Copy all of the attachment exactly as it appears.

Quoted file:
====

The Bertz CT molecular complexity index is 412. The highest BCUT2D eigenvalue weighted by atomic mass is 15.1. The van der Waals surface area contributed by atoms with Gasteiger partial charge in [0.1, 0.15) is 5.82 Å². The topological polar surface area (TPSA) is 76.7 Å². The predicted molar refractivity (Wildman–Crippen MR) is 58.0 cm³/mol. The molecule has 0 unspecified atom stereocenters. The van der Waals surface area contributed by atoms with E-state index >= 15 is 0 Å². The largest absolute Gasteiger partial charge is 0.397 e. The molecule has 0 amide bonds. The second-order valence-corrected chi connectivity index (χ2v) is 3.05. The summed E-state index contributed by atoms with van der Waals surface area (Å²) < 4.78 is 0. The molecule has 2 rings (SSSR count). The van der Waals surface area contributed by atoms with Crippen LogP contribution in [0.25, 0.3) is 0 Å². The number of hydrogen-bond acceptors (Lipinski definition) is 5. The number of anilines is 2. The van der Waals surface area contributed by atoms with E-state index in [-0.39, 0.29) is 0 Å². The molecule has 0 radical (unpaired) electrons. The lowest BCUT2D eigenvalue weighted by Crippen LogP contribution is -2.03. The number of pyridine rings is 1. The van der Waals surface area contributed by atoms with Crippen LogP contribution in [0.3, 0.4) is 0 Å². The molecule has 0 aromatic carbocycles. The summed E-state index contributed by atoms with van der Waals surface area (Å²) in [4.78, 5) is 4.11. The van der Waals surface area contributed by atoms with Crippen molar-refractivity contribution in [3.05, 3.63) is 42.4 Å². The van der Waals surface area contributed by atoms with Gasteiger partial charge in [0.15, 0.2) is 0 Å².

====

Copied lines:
The Bertz CT molecular complexity index is 412. The highest BCUT2D eigenvalue weighted by atomic mass is 15.1. The van der Waals surface area contributed by atoms with Gasteiger partial charge in [0.1, 0.15) is 5.82 Å². The topological polar surface area (TPSA) is 76.7 Å². The predicted molar refractivity (Wildman–Crippen MR) is 58.0 cm³/mol. The molecule has 0 unspecified atom stereocenters. The van der Waals surface area contributed by atoms with E-state index >= 15 is 0 Å². The largest absolute Gasteiger partial charge is 0.397 e. The molecule has 0 amide bonds. The second-order valence-corrected chi connectivity index (χ2v) is 3.05. The summed E-state index contributed by atoms with van der Waals surface area (Å²) < 4.78 is 0. The molecule has 2 rings (SSSR count). The van der Waals surface area contributed by atoms with Crippen LogP contribution in [0.25, 0.3) is 0 Å². The number of hydrogen-bond acceptors (Lipinski definition) is 5. The number of anilines is 2. The van der Waals surface area contributed by atoms with E-state index in [-0.39, 0.29) is 0 Å². The molecule has 0 radical (unpaired) electrons. The lowest BCUT2D eigenvalue weighted by Crippen LogP contribution is -2.03. The number of pyridine rings is 1. The van der Waals surface area contributed by atoms with Crippen LogP contribution in [0.3, 0.4) is 0 Å². The molecule has 0 aromatic carbocycles. The summed E-state index contributed by atoms with van der Waals surface area (Å²) in [4.78, 5) is 4.11. The van der Waals surface area contributed by atoms with Crippen molar-refractivity contribution in [3.05, 3.63) is 42.4 Å². The van der Waals surface area contributed by atoms with Gasteiger partial charge in [0.15, 0.2) is 0 Å².